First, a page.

Friday, November 14, 2003

I just finished watching some high drama involving squirrels and a cat. I was drinking coffee at my kitchen table and noticed a cat, a huge gray tabby with a silver ID tag on its collar, hanging out next to the neighbor's garage. Then a big, fat fox squirrel (N. Illinois has some of the biggest squirrels I've ever seen, anywhere, owing to the oak savannah habitat that still dominates the urban landscape) strolled into the scene along the fence line. It crawled right towards the cat and when it got within three feet kitty pounced. The squirrel leaped away on a tree, one that apparently was the territory of another squirrel, and was chased around the tree by another squirrel as the cat looked up expectantly. The first squirrel finally got away, leaping off the tree out of sight of the tail-twitching sentinel of death.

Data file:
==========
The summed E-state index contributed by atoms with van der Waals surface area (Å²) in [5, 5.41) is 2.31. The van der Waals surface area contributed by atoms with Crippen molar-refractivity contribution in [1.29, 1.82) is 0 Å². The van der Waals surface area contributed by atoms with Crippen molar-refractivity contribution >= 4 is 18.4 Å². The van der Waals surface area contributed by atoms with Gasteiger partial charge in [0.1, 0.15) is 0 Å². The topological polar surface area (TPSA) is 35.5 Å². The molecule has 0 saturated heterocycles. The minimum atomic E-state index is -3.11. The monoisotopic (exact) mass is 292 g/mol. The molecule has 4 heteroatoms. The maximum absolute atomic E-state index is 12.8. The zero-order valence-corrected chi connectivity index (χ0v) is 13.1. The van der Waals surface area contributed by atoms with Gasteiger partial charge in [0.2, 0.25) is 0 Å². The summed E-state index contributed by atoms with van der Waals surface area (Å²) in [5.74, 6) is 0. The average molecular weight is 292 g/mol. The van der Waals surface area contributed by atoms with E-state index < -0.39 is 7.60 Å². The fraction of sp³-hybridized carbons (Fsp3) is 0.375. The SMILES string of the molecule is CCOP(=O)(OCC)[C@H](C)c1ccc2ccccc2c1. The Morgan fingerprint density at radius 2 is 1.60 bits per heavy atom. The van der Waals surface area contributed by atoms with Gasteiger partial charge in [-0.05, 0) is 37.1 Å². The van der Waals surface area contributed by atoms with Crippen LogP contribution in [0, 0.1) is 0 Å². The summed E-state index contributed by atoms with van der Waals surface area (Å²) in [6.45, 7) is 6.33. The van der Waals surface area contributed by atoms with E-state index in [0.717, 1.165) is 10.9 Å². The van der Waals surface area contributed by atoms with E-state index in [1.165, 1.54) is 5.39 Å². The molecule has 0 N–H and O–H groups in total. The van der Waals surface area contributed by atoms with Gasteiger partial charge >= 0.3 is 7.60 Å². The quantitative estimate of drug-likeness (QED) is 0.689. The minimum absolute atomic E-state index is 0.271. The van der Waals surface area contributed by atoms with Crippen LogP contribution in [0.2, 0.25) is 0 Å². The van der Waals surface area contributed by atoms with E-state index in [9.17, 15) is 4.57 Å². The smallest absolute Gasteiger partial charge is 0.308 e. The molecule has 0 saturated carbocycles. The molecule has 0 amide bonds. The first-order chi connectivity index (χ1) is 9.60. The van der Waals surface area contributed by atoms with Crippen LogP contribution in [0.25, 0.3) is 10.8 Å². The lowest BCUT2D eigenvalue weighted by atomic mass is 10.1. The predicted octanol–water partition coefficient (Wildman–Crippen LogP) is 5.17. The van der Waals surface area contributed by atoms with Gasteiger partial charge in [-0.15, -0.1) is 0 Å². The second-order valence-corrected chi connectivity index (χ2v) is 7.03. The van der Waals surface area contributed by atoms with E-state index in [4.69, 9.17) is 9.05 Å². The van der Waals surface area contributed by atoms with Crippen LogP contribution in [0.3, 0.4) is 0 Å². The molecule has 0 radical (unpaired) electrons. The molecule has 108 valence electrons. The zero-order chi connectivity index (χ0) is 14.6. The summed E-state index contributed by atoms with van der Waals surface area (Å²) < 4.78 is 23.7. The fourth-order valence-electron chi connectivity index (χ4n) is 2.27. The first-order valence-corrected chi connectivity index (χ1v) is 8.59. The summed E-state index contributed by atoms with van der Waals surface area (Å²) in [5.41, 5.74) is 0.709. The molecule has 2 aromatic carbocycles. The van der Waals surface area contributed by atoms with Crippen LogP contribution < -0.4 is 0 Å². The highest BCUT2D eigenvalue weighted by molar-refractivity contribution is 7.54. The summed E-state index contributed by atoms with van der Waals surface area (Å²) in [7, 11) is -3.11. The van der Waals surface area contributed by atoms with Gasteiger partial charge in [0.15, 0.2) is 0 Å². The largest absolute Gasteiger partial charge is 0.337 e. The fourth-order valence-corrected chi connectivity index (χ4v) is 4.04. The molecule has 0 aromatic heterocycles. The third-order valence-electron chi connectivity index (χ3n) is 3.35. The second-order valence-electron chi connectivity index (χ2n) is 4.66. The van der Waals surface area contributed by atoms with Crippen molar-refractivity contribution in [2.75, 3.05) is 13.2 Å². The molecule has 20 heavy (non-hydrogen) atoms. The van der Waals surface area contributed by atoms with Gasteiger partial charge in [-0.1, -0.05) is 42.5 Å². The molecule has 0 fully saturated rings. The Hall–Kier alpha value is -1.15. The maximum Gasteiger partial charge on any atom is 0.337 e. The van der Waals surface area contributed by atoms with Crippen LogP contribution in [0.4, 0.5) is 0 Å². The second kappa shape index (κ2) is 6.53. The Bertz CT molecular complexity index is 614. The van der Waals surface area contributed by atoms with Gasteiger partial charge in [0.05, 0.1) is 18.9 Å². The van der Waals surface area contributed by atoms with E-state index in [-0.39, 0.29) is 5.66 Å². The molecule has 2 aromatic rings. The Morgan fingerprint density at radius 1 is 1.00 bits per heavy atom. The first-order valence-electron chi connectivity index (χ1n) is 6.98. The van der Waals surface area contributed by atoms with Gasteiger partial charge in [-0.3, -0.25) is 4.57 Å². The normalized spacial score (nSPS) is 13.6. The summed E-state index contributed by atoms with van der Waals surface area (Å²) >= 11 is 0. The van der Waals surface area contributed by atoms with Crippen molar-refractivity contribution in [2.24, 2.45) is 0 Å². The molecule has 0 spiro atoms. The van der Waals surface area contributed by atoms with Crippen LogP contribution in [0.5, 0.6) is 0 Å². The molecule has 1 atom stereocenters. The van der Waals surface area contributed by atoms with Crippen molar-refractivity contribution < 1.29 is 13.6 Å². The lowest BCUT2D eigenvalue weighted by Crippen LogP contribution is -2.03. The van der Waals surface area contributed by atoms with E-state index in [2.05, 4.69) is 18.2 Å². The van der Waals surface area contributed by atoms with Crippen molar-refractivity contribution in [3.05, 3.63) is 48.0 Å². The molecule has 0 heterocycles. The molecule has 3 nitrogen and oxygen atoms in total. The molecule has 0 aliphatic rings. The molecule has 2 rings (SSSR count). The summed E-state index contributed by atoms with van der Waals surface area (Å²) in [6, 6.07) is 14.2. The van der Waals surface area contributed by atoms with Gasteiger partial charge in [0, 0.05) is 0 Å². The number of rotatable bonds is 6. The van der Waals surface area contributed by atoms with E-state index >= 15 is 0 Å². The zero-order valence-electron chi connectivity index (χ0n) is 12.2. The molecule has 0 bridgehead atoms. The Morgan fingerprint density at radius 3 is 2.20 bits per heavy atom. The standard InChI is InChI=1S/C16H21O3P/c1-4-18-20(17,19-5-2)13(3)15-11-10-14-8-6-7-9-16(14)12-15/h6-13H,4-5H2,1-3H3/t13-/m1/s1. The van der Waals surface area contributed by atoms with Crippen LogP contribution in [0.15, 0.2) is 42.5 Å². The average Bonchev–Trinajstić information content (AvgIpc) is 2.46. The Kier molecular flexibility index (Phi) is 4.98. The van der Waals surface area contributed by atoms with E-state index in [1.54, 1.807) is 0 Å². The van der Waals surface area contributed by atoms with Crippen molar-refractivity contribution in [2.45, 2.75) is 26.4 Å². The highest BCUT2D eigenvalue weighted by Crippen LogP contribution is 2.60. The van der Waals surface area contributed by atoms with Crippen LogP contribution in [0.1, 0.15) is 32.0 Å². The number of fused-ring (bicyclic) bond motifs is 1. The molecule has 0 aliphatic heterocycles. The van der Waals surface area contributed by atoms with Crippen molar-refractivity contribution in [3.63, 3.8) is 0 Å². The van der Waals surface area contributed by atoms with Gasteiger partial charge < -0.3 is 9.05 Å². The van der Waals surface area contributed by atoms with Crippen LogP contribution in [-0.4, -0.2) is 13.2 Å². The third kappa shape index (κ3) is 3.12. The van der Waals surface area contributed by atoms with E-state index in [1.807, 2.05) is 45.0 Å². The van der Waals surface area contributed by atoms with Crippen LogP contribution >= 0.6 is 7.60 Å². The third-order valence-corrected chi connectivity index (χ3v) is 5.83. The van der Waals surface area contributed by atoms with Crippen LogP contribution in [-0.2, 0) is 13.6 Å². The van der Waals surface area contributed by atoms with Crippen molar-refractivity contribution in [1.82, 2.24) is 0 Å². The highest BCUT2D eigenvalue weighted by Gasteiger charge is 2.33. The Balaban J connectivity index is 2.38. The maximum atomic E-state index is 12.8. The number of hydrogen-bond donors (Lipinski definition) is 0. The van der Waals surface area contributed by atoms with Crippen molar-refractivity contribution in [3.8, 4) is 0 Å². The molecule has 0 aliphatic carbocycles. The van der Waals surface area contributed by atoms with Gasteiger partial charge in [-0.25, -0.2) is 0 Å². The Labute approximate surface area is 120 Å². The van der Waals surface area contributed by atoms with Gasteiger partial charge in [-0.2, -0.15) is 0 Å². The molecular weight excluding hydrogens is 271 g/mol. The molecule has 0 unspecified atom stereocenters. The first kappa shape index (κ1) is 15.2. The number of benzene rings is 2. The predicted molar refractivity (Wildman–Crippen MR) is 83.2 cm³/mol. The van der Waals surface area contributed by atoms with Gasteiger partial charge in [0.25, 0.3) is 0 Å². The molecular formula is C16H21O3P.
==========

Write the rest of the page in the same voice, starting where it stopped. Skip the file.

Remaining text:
My favorite moment was when the cat made its initial attack, all muscular leap and fur, spread legs and claws.

The friendly kittens out at the in-laws' farm aren't doing so well. Up to 10 cats from three or four generations mob us whenever we come to the door. One kitten had a real bad eye infection -- its eye almost closed by a big ball of pus. Another kitten went into a body-shaking coughing fit for five minutes before it settled down to eat its food. Such is the life of a farm cat deprived of pampering vet care. Nature is brutal and efficient. Those kittens have to adapt to new life in the onset of winter. It won't be easy.

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